Urothelial carcinoma (UC) is the most common type of bladder cancer, accounting for approximately 90% of bladder cancer cases. Padcev is a first-in-class ADC drug that targets a cell surface protein that is highly expressed in bladder cancer. The drug is a combination of enfortumab, a human IgG1 monoclonal antibody targeting connexin-4 (Nectin-4), and the cytotoxic agent MMAE (monomethyl auristatin E, a microtubule disrupting agent). . Nectin-4 is a therapeutic target highly expressed in a variety of solid tumors including urothelial carcinoma (UC). In the drug, the ADC link technology comes from Seattle Genetics, and the target identification is completed by Astellas.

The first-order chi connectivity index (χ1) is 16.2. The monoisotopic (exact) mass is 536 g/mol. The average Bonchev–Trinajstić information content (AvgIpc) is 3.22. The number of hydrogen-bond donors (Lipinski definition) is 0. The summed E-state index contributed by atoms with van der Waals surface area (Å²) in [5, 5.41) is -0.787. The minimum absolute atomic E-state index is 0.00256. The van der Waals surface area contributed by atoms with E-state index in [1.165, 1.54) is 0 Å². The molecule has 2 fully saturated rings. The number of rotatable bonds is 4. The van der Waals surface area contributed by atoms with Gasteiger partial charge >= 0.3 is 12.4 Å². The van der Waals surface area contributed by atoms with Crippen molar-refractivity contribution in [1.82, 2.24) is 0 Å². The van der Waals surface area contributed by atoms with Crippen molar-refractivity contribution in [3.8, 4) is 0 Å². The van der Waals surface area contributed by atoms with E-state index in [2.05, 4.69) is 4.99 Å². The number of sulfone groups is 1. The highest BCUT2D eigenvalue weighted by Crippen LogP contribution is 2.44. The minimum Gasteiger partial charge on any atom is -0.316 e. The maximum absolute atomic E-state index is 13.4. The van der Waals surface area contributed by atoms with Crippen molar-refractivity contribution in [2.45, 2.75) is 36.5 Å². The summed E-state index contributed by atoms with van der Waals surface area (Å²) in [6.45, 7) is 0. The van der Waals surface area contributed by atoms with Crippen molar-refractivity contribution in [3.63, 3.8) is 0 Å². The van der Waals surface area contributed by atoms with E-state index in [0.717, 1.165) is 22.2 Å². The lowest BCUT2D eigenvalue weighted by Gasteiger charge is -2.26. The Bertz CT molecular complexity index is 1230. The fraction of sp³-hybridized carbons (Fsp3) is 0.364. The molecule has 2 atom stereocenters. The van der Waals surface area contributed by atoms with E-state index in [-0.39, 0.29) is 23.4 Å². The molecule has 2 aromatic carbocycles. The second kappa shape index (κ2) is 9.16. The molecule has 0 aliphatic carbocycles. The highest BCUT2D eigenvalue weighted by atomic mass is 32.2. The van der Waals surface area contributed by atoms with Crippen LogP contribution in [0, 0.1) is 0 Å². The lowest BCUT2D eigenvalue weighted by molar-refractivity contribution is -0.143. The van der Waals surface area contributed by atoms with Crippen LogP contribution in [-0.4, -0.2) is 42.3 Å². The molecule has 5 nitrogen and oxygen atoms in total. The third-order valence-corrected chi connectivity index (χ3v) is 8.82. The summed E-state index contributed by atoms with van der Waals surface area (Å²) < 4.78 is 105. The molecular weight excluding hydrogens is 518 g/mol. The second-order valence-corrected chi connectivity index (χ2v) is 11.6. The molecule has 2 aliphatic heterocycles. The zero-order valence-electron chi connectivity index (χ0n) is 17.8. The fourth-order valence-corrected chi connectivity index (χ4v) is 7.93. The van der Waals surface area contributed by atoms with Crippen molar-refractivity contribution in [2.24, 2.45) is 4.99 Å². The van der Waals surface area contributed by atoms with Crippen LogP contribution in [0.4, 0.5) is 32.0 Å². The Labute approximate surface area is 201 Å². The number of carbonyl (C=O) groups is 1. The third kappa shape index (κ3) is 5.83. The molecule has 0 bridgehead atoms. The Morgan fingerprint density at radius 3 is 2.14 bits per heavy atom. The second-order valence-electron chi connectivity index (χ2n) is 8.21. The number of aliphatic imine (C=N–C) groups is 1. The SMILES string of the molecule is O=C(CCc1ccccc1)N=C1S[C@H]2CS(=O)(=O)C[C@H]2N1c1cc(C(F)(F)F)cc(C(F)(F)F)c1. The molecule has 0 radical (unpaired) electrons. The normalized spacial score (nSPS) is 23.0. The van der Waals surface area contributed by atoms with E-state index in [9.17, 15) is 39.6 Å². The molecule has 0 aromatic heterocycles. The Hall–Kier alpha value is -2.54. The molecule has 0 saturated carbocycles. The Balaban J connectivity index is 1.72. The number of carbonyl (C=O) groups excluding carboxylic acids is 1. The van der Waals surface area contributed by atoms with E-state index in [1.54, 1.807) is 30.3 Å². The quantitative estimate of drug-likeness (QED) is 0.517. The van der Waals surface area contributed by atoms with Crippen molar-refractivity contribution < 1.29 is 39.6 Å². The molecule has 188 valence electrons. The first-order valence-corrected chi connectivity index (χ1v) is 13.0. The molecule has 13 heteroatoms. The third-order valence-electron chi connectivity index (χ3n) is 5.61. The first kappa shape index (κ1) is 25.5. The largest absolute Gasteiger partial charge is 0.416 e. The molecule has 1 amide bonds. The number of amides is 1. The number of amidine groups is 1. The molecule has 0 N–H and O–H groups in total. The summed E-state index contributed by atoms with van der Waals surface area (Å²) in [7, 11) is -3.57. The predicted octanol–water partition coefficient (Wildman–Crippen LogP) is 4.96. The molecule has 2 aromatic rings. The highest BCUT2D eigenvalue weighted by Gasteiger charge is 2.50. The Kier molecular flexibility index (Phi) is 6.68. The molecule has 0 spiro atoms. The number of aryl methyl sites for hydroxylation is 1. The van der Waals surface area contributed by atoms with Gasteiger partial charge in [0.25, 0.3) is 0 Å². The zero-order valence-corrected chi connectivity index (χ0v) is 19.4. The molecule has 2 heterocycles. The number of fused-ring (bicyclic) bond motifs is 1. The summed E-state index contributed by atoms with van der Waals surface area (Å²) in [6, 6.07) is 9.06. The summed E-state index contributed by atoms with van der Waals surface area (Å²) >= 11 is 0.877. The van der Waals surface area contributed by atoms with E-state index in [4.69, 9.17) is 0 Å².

In December 2019, Padcev received accelerated approval from the U.S. FDA for the treatment of patients with locally advanced or metastatic urothelial cancer (UC), specifically: it has received a PD-1/L1 inhibitor in the past and is in neoadjuvant /Adjuvant therapy or patients who have received a platinum-containing chemotherapy regimen in the treatment of locally advanced or metastatic disease.
Padcev is the first ADC drug approved for the treatment of UC and the first drug approved for locally advanced or metastatic UC patients who have previously received platinum-containing chemotherapy and a PD-1 or PD-L1 inhibitor. In March of this year, Padcev applied for listing in the European Union and Japan. If approved, the drug will become the first ADC drug for UC in Europe and Japan.
The latest analysis of EV-201 cohort 2:
This cohort evaluated Padcev treatment in patients with locally advanced or metastatic UC who had previously received PD-1/PD-L1 inhibitors, had not received platinum-containing chemotherapy in locally advanced or metastatic cases, and were not suitable for cisplatin chemotherapy.